Takahe chick needs a name
A competition to name a takahe chick is being run in conjunction with the the 64th anniversary of the species' rediscovery.
In late November 1948, Invercargill doctor Geoffrey Orbell identified a bird that had been presumed extinct for 50 years - the takahe.
The takahe-breeding unit at Burwood Bush, near Te Anau, is ensuring the survival of the endangered kiwi bird and the unit has welcomed 10 chicks this month.
Celebrating the survival of the takahe, Mitre 10 Takahe Rescue has launched a New Zealand-wide competition for the public to name one of the takahe chicks.
The rescue programme and the Department of Conservation are asking for name suggestions by Monday, December 3.
A shortlist of the best suggestions will be provided to the DOC Takahe Recovery team, which will help choose the final name for the chick.
The chick's name will be announced on December 14 when it is moved to join the takahe family at the Te Anau Wildlife Park.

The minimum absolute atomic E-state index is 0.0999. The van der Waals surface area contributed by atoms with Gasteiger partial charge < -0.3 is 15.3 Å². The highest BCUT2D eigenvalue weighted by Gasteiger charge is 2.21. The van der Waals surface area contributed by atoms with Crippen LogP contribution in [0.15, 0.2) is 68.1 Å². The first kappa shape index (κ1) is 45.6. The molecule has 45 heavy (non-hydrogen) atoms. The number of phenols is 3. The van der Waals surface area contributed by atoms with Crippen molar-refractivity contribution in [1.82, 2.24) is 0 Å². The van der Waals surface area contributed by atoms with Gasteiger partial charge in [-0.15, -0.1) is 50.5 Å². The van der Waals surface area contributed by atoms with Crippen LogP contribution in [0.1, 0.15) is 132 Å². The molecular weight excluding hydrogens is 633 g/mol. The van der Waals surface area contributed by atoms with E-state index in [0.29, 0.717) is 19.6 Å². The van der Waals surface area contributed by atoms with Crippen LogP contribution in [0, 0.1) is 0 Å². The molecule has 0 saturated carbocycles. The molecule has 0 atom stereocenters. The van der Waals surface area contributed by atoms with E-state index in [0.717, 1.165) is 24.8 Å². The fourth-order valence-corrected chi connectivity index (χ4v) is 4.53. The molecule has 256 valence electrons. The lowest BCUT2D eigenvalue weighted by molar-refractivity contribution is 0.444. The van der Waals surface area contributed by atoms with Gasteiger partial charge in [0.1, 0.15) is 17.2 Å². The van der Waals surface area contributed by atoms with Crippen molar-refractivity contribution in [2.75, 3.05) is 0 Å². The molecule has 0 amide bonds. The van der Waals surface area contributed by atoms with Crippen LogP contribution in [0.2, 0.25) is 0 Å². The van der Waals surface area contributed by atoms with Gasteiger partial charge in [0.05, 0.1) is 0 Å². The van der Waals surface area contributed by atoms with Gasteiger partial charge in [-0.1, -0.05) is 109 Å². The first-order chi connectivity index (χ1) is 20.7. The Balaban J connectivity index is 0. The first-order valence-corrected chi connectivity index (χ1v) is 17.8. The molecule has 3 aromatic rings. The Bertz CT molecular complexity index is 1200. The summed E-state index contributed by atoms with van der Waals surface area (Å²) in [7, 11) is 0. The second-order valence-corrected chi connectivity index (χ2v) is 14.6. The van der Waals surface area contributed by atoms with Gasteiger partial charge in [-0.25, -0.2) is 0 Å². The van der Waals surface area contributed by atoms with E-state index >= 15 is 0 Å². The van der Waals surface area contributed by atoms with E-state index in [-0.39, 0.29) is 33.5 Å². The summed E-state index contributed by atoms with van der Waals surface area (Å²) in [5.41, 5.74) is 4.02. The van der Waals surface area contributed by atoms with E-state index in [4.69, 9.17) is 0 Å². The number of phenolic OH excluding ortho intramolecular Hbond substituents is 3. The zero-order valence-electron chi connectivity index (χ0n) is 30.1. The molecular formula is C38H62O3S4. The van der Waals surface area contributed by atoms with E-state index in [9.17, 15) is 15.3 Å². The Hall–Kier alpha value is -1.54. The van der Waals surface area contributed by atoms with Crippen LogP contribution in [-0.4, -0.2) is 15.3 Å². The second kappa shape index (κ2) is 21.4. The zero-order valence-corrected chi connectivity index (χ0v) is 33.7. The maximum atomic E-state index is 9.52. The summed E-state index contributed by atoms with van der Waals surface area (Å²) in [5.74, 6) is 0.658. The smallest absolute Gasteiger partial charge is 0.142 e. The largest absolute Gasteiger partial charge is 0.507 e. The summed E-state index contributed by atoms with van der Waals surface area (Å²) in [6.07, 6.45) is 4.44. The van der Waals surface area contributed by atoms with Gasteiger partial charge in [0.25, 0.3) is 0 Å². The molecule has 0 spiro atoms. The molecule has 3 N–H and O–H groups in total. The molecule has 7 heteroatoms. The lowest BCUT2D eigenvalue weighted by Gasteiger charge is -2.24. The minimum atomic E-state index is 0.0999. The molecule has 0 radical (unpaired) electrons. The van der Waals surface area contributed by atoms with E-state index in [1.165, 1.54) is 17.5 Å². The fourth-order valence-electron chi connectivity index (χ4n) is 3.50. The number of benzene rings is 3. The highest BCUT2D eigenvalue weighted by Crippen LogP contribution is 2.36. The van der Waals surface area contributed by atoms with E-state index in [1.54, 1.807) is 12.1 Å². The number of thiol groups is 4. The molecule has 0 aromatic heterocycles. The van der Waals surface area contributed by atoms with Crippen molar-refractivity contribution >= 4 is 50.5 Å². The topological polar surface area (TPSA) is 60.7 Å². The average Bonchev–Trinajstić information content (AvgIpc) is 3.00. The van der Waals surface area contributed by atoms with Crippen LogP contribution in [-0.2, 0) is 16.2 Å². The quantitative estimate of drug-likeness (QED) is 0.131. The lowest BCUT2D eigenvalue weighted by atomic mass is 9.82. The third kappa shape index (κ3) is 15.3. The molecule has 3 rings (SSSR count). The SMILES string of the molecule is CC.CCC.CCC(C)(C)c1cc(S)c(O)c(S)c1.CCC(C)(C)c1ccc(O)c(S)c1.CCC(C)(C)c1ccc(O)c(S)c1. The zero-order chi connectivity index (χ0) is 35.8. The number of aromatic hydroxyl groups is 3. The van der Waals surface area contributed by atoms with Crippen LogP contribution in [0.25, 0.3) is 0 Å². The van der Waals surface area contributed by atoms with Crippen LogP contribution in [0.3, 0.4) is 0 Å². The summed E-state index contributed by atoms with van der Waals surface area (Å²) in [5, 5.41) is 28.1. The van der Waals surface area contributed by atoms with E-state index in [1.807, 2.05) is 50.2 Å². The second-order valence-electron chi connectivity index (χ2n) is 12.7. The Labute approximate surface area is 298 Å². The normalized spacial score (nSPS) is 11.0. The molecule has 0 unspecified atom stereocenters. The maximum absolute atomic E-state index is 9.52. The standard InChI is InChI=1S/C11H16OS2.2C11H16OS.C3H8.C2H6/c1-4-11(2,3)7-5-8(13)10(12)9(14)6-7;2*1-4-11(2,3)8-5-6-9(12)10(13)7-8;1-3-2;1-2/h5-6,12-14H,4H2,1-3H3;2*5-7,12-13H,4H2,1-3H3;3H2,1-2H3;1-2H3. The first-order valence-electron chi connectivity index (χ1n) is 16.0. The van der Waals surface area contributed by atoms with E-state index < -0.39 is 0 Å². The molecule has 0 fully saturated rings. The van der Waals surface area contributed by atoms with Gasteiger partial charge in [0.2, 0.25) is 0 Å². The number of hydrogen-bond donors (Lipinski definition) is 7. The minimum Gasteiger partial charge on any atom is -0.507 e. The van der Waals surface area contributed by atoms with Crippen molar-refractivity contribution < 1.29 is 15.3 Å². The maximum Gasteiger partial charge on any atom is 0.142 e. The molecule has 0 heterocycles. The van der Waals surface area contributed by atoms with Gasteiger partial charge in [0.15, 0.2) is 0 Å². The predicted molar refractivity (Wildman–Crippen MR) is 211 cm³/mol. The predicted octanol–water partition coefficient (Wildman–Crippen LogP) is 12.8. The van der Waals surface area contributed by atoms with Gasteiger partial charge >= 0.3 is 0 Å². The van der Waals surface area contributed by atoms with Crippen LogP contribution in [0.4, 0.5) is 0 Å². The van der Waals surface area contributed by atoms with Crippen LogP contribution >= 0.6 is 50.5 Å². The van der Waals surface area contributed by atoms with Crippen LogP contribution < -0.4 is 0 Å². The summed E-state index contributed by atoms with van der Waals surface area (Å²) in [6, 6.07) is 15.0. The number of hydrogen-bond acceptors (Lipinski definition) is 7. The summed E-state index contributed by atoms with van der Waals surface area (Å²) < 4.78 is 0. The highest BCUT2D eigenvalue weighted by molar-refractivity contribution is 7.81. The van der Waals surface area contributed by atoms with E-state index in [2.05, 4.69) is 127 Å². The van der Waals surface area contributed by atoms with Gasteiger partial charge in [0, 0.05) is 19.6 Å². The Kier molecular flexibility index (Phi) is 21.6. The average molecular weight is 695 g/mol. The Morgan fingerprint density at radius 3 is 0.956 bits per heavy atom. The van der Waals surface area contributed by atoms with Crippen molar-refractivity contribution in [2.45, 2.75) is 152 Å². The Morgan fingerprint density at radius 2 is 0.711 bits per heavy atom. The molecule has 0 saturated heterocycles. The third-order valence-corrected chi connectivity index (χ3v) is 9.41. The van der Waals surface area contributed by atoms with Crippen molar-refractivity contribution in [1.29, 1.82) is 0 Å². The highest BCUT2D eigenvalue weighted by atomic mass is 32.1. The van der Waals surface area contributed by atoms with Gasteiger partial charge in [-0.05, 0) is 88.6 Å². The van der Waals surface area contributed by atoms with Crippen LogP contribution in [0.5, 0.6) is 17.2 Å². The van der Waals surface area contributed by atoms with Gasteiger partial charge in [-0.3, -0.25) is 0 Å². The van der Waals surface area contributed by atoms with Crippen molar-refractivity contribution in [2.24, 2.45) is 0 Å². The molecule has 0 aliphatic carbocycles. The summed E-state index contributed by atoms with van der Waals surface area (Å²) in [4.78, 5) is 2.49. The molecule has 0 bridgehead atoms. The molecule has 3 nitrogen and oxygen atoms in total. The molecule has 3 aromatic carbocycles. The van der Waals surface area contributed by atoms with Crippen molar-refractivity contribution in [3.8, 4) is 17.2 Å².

Takahe Recovery Programme manager Phil Tisch said the chick would be reared through to at least a month old before it was moved.
The chick's relocation would coincide with the annual Mitre 10 Takahe Rescue Chick Picnic on December 14, Mr Tisch said.
The competition is open to all members of the public and every entry goes into the draw to win a camping prize pack from Mitre 10 worth $200.
To enter visit the Mitre 10 Takahe Rescue Facebook page.
● Burwood Bush is currently home to twelve pairs of takahe whose offspring are used to build and boost takahe populations at pest-free sites around New Zealand.
● The Te Anau Wildlife Park pioneered the artificial incubation of takahe eggs, hatching its first chick back in 1983.
● Tumbles and Kawa are a pair of takahe living at the Te Anau Wildlife Park.
● Both birds are infertile and so cannot have chicks of their own, but are used as foster parents teaching takahe chicks all the skills to live in the adult takahe world
The Southland Times